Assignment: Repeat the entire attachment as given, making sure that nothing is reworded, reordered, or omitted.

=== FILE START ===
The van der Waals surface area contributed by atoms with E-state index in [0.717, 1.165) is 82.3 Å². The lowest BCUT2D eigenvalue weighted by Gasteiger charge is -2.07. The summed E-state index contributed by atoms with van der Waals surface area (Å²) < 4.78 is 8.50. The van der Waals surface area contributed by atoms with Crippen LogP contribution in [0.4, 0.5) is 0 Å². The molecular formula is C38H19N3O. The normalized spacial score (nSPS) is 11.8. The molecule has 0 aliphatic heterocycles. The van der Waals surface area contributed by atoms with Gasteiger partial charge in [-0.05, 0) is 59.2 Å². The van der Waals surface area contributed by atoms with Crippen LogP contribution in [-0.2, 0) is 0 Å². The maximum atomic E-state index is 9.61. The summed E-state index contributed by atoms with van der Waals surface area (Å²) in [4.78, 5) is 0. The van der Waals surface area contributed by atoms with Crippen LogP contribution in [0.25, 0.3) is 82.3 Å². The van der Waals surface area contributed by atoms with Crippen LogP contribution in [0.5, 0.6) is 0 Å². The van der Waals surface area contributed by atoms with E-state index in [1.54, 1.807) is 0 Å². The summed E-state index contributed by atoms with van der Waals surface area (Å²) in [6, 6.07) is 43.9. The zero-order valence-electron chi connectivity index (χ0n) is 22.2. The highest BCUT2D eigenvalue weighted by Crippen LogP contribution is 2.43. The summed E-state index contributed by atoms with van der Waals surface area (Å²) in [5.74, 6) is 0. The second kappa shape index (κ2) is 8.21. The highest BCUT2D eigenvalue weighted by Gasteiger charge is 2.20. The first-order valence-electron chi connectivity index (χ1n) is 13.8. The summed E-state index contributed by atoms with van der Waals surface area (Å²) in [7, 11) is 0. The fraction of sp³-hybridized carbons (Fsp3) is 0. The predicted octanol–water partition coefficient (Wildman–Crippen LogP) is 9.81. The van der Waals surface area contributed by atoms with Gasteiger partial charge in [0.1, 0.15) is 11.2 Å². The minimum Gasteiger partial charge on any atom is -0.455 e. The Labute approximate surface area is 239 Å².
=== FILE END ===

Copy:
The van der Waals surface area contributed by atoms with E-state index in [0.717, 1.165) is 82.3 Å². The lowest BCUT2D eigenvalue weighted by Gasteiger charge is -2.07. The summed E-state index contributed by atoms with van der Waals surface area (Å²) < 4.78 is 8.50. The van der Waals surface area contributed by atoms with Crippen LogP contribution in [0.4, 0.5) is 0 Å². The molecular formula is C38H19N3O. The normalized spacial score (nSPS) is 11.8. The molecule has 0 aliphatic heterocycles. The van der Waals surface area contributed by atoms with Gasteiger partial charge in [-0.05, 0) is 59.2 Å². The van der Waals surface area contributed by atoms with Crippen LogP contribution in [-0.2, 0) is 0 Å². The maximum atomic E-state index is 9.61. The summed E-state index contributed by atoms with van der Waals surface area (Å²) in [4.78, 5) is 0. The van der Waals surface area contributed by atoms with Crippen LogP contribution in [0.25, 0.3) is 82.3 Å². The van der Waals surface area contributed by atoms with Crippen LogP contribution in [0.5, 0.6) is 0 Å². The van der Waals surface area contributed by atoms with E-state index in [1.54, 1.807) is 0 Å². The summed E-state index contributed by atoms with van der Waals surface area (Å²) in [6, 6.07) is 43.9. The zero-order valence-electron chi connectivity index (χ0n) is 22.2. The highest BCUT2D eigenvalue weighted by Crippen LogP contribution is 2.43. The summed E-state index contributed by atoms with van der Waals surface area (Å²) in [5.74, 6) is 0. The second kappa shape index (κ2) is 8.21. The highest BCUT2D eigenvalue weighted by Gasteiger charge is 2.20. The first-order valence-electron chi connectivity index (χ1n) is 13.8. The summed E-state index contributed by atoms with van der Waals surface area (Å²) in [7, 11) is 0. The fraction of sp³-hybridized carbons (Fsp3) is 0. The predicted octanol–water partition coefficient (Wildman–Crippen LogP) is 9.81. The van der Waals surface area contributed by atoms with Gasteiger partial charge in [0.1, 0.15) is 11.2 Å². The minimum Gasteiger partial charge on any atom is -0.455 e. The Labute approximate surface area is 239 Å².